US journalist who exposed ecological destruction in Indonesia arrested

23 January 2020, 16:39 | Updated: 23 January 2020, 18:33

An American journalist who exposed ecological destruction in Indonesia has been arrested and could face up to five years behind bars, his lawyer has said.

Philip Jacobson, 30, is the editor of the environmental science website Mongabay.

Mr Jacobson was first detained in Palangkaraya, the provincial capital of Central Kalimantan in Borneo, on 17 December last year, according to Mongabay.

The outlet said Jacobson had entered Indonesia on a business visa to attend meetings between the local government and Indonesia's largest indigenous rights advocacy group.

On the day he was due to leave, authorities confiscated his passport and ordered him to stay in the city pending an investigation, Mongabay said.

Indonesian authorities formally arrested Jacobson on Tuesday night and transferred him to Palangkaraya state prison in Central Kalimantan.

Jacobson's lawyer, Aryo Nugroho, said by text message that his client was accused of visa-related breaches which have a penalty of up to five years in prison.

Nugroho elaborated that Jacobson was accused of violating Indonesia immigration law by undertaking reporting activities in Palangkaraya.

The International Federation of Journalists condemned the arrest.

"The detention of Jacobson is unjust and excessive," it said in a statement.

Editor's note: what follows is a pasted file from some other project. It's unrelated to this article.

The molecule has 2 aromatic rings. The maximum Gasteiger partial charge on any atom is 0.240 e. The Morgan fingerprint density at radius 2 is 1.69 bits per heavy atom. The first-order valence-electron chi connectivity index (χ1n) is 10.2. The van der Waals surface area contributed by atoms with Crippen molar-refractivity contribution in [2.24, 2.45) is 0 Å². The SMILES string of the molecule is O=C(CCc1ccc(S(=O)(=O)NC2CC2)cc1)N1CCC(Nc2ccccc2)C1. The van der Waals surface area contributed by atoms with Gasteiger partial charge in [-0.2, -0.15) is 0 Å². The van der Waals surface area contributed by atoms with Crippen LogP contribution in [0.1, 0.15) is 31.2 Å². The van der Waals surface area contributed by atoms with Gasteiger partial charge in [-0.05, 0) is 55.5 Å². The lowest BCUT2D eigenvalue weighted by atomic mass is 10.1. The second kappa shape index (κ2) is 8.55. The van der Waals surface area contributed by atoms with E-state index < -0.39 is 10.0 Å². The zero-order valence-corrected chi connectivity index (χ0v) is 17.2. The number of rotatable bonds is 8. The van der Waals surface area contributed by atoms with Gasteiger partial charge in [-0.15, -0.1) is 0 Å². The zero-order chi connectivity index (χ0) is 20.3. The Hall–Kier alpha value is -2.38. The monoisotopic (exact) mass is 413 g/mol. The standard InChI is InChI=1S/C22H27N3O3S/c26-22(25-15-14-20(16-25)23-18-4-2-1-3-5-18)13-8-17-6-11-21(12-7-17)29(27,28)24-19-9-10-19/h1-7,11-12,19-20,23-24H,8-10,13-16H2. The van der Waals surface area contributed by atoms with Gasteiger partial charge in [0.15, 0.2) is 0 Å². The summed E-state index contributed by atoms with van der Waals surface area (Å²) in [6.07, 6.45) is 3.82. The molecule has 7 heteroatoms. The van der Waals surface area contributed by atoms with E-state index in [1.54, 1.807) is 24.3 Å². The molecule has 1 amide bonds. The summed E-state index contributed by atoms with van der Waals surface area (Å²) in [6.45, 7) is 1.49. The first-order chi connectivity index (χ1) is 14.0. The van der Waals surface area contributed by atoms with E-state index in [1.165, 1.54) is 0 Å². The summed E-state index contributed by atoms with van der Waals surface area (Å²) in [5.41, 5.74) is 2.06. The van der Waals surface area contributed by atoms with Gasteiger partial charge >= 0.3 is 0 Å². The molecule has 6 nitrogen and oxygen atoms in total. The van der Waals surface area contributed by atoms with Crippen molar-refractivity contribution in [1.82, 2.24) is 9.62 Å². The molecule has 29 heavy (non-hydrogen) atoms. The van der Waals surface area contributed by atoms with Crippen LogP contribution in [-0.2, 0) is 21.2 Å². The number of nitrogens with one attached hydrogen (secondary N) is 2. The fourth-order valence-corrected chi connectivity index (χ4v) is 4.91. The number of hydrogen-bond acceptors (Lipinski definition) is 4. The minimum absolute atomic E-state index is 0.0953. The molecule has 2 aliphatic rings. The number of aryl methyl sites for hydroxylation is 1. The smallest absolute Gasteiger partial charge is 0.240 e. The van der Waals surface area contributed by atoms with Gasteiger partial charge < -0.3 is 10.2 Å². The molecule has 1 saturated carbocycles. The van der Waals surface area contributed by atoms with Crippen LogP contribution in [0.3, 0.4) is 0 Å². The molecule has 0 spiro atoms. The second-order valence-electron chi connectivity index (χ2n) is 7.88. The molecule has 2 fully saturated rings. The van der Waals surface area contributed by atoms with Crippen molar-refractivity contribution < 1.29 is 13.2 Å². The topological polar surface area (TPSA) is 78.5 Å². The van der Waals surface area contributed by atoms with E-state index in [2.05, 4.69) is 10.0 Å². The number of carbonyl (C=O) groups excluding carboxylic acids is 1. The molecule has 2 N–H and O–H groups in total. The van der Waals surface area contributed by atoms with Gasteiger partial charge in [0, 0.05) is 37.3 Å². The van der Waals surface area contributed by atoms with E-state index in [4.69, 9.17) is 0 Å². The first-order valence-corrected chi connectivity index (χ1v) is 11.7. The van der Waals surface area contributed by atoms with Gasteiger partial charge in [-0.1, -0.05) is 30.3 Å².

"This appears to be a retaliatory attempt to silence media reporting on sensitive topics. Journalism is not a crime and we strongly condemn attempts to criminalise journalists in Indonesia."

Andreas Harsono, Indonesian researcher at Human Rights Watch, said he believed authorities were acting excessively.

"Journalism is clearly not a crime," Harsono said.

"This case is an administrative matter, a visa problem, not a criminal one."

Rhett Butler, CEO and founder of Mongabay, said in a statement the company would support Jacobson and try to comply with immigration authorities.

Jacobson has worked on environmental stories including some that allege Indonesian companies used falsified permits to clear out a vast area of rainforest in the easternmost region of Papua.

Officials at Indonesia's immigration directorate general did not respond to requests for comment.